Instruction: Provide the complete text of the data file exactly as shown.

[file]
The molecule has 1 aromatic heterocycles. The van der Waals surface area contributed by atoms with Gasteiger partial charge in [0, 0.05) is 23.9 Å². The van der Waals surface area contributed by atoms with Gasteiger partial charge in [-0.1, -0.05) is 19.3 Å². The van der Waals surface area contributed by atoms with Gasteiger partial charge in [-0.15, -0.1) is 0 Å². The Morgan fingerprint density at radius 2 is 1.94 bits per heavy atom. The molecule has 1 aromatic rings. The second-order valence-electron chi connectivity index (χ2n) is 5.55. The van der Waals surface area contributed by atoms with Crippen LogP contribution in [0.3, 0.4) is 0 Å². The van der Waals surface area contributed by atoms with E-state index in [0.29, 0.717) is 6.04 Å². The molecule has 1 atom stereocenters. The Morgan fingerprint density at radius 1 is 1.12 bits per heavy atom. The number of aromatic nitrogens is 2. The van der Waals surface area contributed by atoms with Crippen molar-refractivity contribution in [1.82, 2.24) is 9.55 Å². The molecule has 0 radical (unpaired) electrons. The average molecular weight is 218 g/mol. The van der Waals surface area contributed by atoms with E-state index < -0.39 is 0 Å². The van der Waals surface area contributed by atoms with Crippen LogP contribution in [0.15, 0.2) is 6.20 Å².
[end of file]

The molecule has 1 aromatic heterocycles. The van der Waals surface area contributed by atoms with Gasteiger partial charge in [0, 0.05) is 23.9 Å². The van der Waals surface area contributed by atoms with Gasteiger partial charge in [-0.1, -0.05) is 19.3 Å². The van der Waals surface area contributed by atoms with Gasteiger partial charge in [-0.15, -0.1) is 0 Å². The Morgan fingerprint density at radius 2 is 1.94 bits per heavy atom. The molecule has 1 aromatic rings. The second-order valence-electron chi connectivity index (χ2n) is 5.55. The van der Waals surface area contributed by atoms with Crippen LogP contribution in [0.3, 0.4) is 0 Å². The van der Waals surface area contributed by atoms with E-state index in [0.29, 0.717) is 6.04 Å². The molecule has 1 atom stereocenters. The Morgan fingerprint density at radius 1 is 1.12 bits per heavy atom. The number of aromatic nitrogens is 2. The van der Waals surface area contributed by atoms with Crippen molar-refractivity contribution in [1.82, 2.24) is 9.55 Å². The molecule has 0 radical (unpaired) electrons. The average molecular weight is 218 g/mol. The van der Waals surface area contributed by atoms with E-state index < -0.39 is 0 Å². The van der Waals surface area contributed by atoms with Crippen LogP contribution in [0.15, 0.2) is 6.20 Å².